Some authors maintain that the femininity [12] may be the more specific risk factor for the anorexia in homosexual subjects [6] because of the higher social pressure towards slenderness on female population [29]. The homosexual orientation and the higher social and relational cues consequent to higher RD and cooperativeness which are related to it may thus explain the “choice” of an ED instead of a more “masculine” mental disorder (i.e., drug dependence or antisocial behaviors). Nevertheless, since the men with AN display an unusually low RD and cooperativeness with respect to healthy homosexual and heterosexual men, it is possible that particularly in men a pattern of low social adaptation represents a specific risk factor for the development of anorexia nervosa. On the contrary, the high RD of healthy homosexual men may represent a protective factor, provided that they perceive social acceptance and positive adaptation.

As a clinical remark, the data emerging from present research underline the relevance of pro-social personality traits for males affected with AN [6,14]. In particular the development of higher RD and cooperativeness in young men may be useful to prevent the development of ED symptoms. On the other hand, further studies on clinical outcomes are needed to confirm that a specific therapeutic focus on social and relational issues (e.g., either in psychotherapy or in therapeutic communities) may represent a straightforward strategy to produce better symptoms outcome in the male population affected with EDs.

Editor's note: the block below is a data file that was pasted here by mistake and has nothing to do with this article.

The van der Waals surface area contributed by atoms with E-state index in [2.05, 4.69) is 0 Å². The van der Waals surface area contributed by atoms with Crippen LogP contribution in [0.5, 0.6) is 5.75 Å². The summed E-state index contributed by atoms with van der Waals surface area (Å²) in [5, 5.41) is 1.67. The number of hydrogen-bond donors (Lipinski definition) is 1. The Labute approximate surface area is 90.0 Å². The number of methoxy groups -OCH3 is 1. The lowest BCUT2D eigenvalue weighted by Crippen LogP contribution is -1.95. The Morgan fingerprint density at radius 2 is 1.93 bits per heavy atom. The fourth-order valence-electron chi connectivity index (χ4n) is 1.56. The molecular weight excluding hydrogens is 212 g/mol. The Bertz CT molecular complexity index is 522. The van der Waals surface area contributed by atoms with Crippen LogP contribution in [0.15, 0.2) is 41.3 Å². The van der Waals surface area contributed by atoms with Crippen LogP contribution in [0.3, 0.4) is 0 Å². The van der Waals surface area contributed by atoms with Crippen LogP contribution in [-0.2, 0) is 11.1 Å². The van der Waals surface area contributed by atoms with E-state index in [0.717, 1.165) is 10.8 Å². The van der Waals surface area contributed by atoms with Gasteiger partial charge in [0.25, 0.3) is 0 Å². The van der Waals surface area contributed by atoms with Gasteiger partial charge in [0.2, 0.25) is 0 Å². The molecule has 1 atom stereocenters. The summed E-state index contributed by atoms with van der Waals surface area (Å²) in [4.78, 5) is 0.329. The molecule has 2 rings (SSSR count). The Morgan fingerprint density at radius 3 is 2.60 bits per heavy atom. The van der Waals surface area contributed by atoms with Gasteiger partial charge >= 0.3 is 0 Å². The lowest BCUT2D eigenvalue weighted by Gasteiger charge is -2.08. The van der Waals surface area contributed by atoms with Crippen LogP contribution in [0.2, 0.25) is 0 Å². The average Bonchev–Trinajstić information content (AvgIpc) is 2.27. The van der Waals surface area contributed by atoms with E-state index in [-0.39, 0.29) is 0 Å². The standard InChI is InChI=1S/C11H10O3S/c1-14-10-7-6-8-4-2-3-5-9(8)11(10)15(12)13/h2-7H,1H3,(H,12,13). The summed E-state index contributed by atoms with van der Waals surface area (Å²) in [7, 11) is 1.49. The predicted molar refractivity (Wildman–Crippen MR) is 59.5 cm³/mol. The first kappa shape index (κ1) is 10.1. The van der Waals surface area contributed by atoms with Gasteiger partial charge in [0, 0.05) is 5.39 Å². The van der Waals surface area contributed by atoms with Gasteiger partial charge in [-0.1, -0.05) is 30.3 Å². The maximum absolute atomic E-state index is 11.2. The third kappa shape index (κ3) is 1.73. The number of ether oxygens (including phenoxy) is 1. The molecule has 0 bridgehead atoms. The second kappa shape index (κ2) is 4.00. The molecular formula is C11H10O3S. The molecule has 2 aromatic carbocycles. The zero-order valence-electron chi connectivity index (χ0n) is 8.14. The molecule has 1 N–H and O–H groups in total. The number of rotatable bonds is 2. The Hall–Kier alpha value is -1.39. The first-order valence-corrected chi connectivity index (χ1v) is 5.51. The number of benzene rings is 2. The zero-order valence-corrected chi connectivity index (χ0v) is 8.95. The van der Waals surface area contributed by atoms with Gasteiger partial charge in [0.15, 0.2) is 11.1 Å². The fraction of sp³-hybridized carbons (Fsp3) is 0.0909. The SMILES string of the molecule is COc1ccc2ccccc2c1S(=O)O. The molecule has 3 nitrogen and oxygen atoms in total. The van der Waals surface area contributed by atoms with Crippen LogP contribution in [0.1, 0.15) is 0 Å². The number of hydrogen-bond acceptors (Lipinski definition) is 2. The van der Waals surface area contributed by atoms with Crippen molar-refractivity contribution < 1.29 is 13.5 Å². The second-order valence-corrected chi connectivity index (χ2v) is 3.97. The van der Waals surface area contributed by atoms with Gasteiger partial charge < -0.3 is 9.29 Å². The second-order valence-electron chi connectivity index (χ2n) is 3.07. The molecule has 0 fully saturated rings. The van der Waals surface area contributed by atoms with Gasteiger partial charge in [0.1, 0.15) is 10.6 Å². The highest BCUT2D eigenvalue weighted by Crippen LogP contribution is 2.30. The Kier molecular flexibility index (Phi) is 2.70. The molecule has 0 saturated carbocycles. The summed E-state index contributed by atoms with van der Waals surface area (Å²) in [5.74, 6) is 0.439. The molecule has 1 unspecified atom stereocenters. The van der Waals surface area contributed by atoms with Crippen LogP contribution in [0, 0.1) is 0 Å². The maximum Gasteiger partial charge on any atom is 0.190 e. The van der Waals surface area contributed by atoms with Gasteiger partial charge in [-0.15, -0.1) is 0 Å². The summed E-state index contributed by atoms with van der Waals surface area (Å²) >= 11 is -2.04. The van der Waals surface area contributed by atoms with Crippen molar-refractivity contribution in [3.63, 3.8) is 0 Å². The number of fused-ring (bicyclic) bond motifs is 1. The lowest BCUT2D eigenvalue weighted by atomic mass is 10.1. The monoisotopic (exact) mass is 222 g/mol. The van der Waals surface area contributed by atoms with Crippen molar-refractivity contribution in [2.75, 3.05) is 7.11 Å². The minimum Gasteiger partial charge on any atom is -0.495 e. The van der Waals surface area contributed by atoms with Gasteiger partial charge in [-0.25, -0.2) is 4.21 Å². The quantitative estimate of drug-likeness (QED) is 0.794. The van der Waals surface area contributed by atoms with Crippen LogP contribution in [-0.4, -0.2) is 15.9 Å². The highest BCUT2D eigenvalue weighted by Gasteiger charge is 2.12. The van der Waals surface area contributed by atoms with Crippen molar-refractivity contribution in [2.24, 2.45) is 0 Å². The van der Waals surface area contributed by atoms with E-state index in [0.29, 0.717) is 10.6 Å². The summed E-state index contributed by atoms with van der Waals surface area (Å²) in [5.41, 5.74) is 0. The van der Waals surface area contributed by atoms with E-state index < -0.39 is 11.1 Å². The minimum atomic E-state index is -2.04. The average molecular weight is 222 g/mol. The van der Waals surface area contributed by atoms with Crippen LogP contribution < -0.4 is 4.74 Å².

At the same time, the evidences from this study indicate the opportunity to develop a specific screening and prevention programme (e.g., either in school or in other reality) on male population, since the risk factors contributing the development of an ED may be significantly different than in female population.

Further studies are needed to assess gender specific characteristics (femininity/masculinity) in men with AN [6,14] and the TCI personality pattern of homosexual men with AN to confirm present findings. The use of the only TCI instrument is a relevant limitation for the generalization of the results and the possibility of suggesting a specific relationship between personality traits and eating psychopathology in homosexual men. Even if male anorexia subtypes seem to display less personality differences than female anorexia subtypes [11], larger samples are needed to assess the restrictor and binge-purging men with AN separately. Moreover, the small sample of homosexual men is not representative of all the heterogeneous homosexual population. The fact they asked not to be examined by an interviewer as it was made for the probands and the heterosexual controls does not permit to exclude a possible selection bias, also because they may have participated for personal interest in EDs. Finally, the voluntary basis of the recruitment for homosexual controls could have biased the TCI profile of this group.


We wish thank Dr. Franco Sicca for his help in the recruitment and assessment of the homosexual participants.